OpenBeacon circuit diagram


Annotated Schematics

OpenBeacon circuit diagram with troubleshooting notes



Bill of Materials


Windows USB Drivers

These drivers are required for Windows usage.


Linux Client

Linux command line executable control program


Windows Client

Windows command line executable control program


OS X Client

OS X command line executable control program


GitHub Repository

Hardware design and firmware code files


What is OpenBeacon?

OpenBeacon is an open source crystal-controlled QRPp beacon transmitter which can output a variety of slow-speed modes, including QRSS, DFCW, and Sequential Multi-tone Hellschreiber. It is configured via USB port, so there are no jumpers to set and you can easily adjust all of the operating parameters via command line. Once configuration is complete, OpenBeacon may be removed from the PC and operate stand-alone.

OpenBeacon is considered a MEPT (manned experimental propagation transmitter), which means that you should never leave the control of it unattended.


  • Frequency: crystal controlled
  • Available bands: 80 meters, 40 meters, 30 meters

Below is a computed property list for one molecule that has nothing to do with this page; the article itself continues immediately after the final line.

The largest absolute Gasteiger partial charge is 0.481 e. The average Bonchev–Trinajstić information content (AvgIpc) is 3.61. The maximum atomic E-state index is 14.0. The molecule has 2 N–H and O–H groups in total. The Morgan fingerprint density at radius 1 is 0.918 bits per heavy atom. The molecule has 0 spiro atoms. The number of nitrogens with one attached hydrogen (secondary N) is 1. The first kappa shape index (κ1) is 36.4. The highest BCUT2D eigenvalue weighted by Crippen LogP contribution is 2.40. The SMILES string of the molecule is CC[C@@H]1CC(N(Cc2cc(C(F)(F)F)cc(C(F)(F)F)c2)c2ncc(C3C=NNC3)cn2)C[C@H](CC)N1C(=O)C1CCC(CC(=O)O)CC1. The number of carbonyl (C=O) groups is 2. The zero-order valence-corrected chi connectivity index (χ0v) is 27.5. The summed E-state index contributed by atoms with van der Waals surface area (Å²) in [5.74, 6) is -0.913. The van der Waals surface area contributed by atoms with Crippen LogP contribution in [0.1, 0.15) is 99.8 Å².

• Modes: CW, QRSS, DFCW, Sequential Multi-tone Hellschreiber, Glyphcode, WSPR (experimental)
  • Power output (nominal): 30 meters: 300 mW, 10 meters: 100 mW (at +13.7 VDC power supply)
  • Spectral purity: greatest harmonic <-45 dBc
  • Power supply: +5 VDC to +14 VDC
  • Current consumption: 50 mA at +5 VDC, 120 mA at +13.7 VDC
  • Control via USB on Windows, OS X, and Linux

What is QRSS/DFCW?

QRSS is a very slow speed CW operating mode where the length of the characters are significantly lengthened in order to allow weaker signals (QRP) to be able to be received on a special spectrum display with a long integration time of minutes to hours. DFCW is a similar mode, where the carrier is left on, and Morse Code characters are formed by shifting the carrier frequency up a few Hz (FSK). Sequential Multi-tone Hellschreiber (often abbreviated S/MT Hell) uses FSK to “paint” characters on the spectrum display so that they show up as graphical characters. Glyphcode uses the S/MT Hell mode to print two glyphs to represent Morse Code characters, one for a dah and another for a dit.